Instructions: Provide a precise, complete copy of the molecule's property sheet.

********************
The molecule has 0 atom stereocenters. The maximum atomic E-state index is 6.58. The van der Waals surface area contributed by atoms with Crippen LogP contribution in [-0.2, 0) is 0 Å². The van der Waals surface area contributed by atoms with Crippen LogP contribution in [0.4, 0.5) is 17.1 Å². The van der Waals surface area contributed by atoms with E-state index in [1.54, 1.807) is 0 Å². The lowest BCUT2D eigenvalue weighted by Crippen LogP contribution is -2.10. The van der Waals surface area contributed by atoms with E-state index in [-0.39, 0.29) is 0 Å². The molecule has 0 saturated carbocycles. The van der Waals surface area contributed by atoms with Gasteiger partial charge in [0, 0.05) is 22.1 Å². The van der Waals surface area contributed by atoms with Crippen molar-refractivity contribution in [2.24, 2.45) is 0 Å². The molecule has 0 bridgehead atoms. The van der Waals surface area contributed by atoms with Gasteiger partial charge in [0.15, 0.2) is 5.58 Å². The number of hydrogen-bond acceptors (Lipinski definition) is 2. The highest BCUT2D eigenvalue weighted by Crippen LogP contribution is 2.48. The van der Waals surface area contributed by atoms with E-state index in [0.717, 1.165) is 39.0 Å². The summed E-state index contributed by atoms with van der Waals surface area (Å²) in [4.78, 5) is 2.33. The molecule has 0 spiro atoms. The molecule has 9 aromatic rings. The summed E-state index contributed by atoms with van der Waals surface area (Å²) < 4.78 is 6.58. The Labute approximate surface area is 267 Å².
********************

The molecule has 0 atom stereocenters. The maximum atomic E-state index is 6.58. The van der Waals surface area contributed by atoms with Crippen LogP contribution in [-0.2, 0) is 0 Å². The van der Waals surface area contributed by atoms with Crippen LogP contribution in [0.4, 0.5) is 17.1 Å². The van der Waals surface area contributed by atoms with E-state index in [1.54, 1.807) is 0 Å². The lowest BCUT2D eigenvalue weighted by Crippen LogP contribution is -2.10. The van der Waals surface area contributed by atoms with E-state index in [-0.39, 0.29) is 0 Å². The molecule has 0 saturated carbocycles. The van der Waals surface area contributed by atoms with Gasteiger partial charge in [0, 0.05) is 22.1 Å². The van der Waals surface area contributed by atoms with Crippen molar-refractivity contribution in [2.24, 2.45) is 0 Å². The molecule has 0 bridgehead atoms. The van der Waals surface area contributed by atoms with Gasteiger partial charge in [0.15, 0.2) is 5.58 Å². The number of hydrogen-bond acceptors (Lipinski definition) is 2. The highest BCUT2D eigenvalue weighted by Crippen LogP contribution is 2.48. The van der Waals surface area contributed by atoms with E-state index in [0.717, 1.165) is 39.0 Å². The summed E-state index contributed by atoms with van der Waals surface area (Å²) in [4.78, 5) is 2.33. The molecule has 0 spiro atoms. The molecule has 9 aromatic rings. The summed E-state index contributed by atoms with van der Waals surface area (Å²) < 4.78 is 6.58. The Labute approximate surface area is 267 Å².